Exploring the relationship between what you eat and how you feel
Healthy eating is not just about looking your best, but feeling your best, too. Evidence suggests nutrition may play a key role in improving mood, sustaining energy, and thinking clearly throughout the day.
In one study, 67 adults diagnosed with major depressive disorder were randomly assigned to work with either a dietitian or social support counselor over the course of 12 weeks. The dietitian counseled participants in improving their diet. These changes included eating less processed food and more nutrient-rich foods (i.e., produce, legumes, and fish).
Results showed that 30% of those who worked with a dietitian saw a resolution in their diagnoses, versus the 8% who worked with a social support counselor.
While research continues to support good nutrition for mental health, there are basic nutrition concepts that provide answers for this link. These concepts include proper blood sugar control, consuming enough protein daily, and keeping gut function in check.
Mood and Blood Sugar
You may have experienced a dip in energy, along with feelings of irritability after you’ve gone too long without food. This feeling is jokingly termed becoming “hangry.” However, it may actually be a sign of poor blood sugar control.
Periods of very high blood sugar are followed by periods of very low blood sugar leaving us “hangry.” This is because the body responds to high blood sugar by releasing insulin, a hormone that promotes blood sugar into tissues, rather than sticking around in the blood.
In order to avoid this rollercoaster ride when it comes to your blood sugar, consume meals with sufficient protein and fiber from fruits and vegetables. Both protein and fiber-rich foods have been shown to slow the release of sugar into the blood, stabilizing blood sugar levels. In addition, reducing your intake of sweet beverages (like soda or highly sweetened sports drinks) can help keep your blood sugar steady, while avoiding “hangry” episodes.
Protein: The Backbone to Brain Signals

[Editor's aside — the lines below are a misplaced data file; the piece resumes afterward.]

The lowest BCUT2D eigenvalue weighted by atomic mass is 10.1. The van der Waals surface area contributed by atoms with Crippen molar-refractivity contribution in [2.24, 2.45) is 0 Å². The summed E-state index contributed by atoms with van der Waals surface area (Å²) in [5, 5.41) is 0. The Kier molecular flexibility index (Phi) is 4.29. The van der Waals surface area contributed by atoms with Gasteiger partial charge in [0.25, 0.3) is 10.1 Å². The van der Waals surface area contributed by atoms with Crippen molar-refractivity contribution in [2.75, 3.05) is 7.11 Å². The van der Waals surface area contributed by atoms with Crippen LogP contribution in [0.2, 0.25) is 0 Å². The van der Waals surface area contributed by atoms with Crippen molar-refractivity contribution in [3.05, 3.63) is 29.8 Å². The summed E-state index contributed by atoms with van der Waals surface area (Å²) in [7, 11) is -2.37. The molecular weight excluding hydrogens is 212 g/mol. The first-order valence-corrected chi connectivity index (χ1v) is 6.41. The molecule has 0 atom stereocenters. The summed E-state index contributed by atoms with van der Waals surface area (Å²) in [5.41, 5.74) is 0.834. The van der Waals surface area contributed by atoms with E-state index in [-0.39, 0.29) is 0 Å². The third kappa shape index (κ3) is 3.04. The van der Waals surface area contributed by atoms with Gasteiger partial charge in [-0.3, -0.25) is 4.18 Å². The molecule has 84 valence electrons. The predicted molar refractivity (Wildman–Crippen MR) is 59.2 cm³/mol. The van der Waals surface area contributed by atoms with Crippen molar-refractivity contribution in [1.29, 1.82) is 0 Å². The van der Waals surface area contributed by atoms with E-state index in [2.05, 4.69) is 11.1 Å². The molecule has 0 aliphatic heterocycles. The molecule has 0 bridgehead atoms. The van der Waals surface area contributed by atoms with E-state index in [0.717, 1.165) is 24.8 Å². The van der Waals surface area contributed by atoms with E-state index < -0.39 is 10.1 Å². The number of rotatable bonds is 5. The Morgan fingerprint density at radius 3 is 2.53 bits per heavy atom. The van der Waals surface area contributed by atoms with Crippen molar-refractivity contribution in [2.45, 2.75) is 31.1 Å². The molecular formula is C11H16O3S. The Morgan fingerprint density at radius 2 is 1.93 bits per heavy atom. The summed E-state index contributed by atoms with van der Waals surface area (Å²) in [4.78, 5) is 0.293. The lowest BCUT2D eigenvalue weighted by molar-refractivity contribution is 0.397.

When we consume protein (i.e., beef, chicken, beans, tofu, etc.), digestive enzymes in the stomach split the protein molecules into smaller forms called amino acids. Amino acids are important building blocks for brain chemicals called neurotransmitters. These neurotransmitters control various actions such as muscle contraction, alertness, mood, hunger, and sleep.
Examples of neurotransmitters include serotonin, dopamine, and melatonin. Serotonin and dopamine both play a role in feelings of happiness and motivation, while melatonin is released at night to promote deep sleep and rest.
It is important to consume sufficient protein throughout the day to support the production of amino acids and neurotransmitters. Take for example the amino acid tryptophan, the main precursor for serotonin. If your diet is low in tryptophan, it may lead to low serotonin, which can then lead to anxiety, nervousness, sleep disturbances, and carbohydrate cravings.
Check in with your daily protein intake. While there are many factors that go into your individual protein needs (activity level, height, weight, etc.), a good rule of thumb is to aim for 20 – 30 grams per meal.
For reference, 1 egg = 6 grams of protein, chicken (size of a deck of cards) = 20 grams of protein, and filet of salmon or beef (size of a deck of cards) = 30 grams of protein.
If you happen to eat a plant-based diet, ensure your protein sources are “complete,” meaning you are getting all the essential amino acids that your body cannot produce on its own. Examples of complete proteins include buckwheat, hemp seeds, hummus, tofu, tempeh, edamame, or beans.
The Gut Connection
Have you ever been so worried or stressed that you were unable to eat or keep food down? Here’s how that works: The vagus nerve connects the brain to the gut, sending signals back and forth. When you’re stressed, a stress signal from the brain travels to your gut, affecting hunger and function. Unfortunately, stress has a negative impact on function, impairing proper digestion and gut motility.
In addition, the majority of serotonin (a call back to the neurotransmitter responsible for feelings of happiness) is made in the GI tract. If you are dealing with GI issues (bloating, diarrhea, abdominal pain, and constipation to name a few) this might have a direct effect on your mood or vice versa.
To improve digestion, set yourself up for success by promoting a sense of calm and relaxation before you sit down to eat. This can be accomplished by taking five deep belly breaths. Eating more fermented foods like sauerkraut or kimchi, along with fiber-rich foods, such as whole grains, beans, and vegetables are also beneficial to the health of your gut biome.
Check Out This Recipe
Being in a good mood all the time can be challenging. If you are experiencing dips in energy, irritability, or even periods of prolonged stress, check in with the types and quality of food you eat. Aim to consume balanced meals with sufficient protein and fiber while also optimizing your digestion by creating a sense of calm prior to meals.
If you are looking to improve your mood with food, check out our latest recipe. We took a sweet treat (brownies and ice cream) and increased the protein and fiber content in just a few easy steps!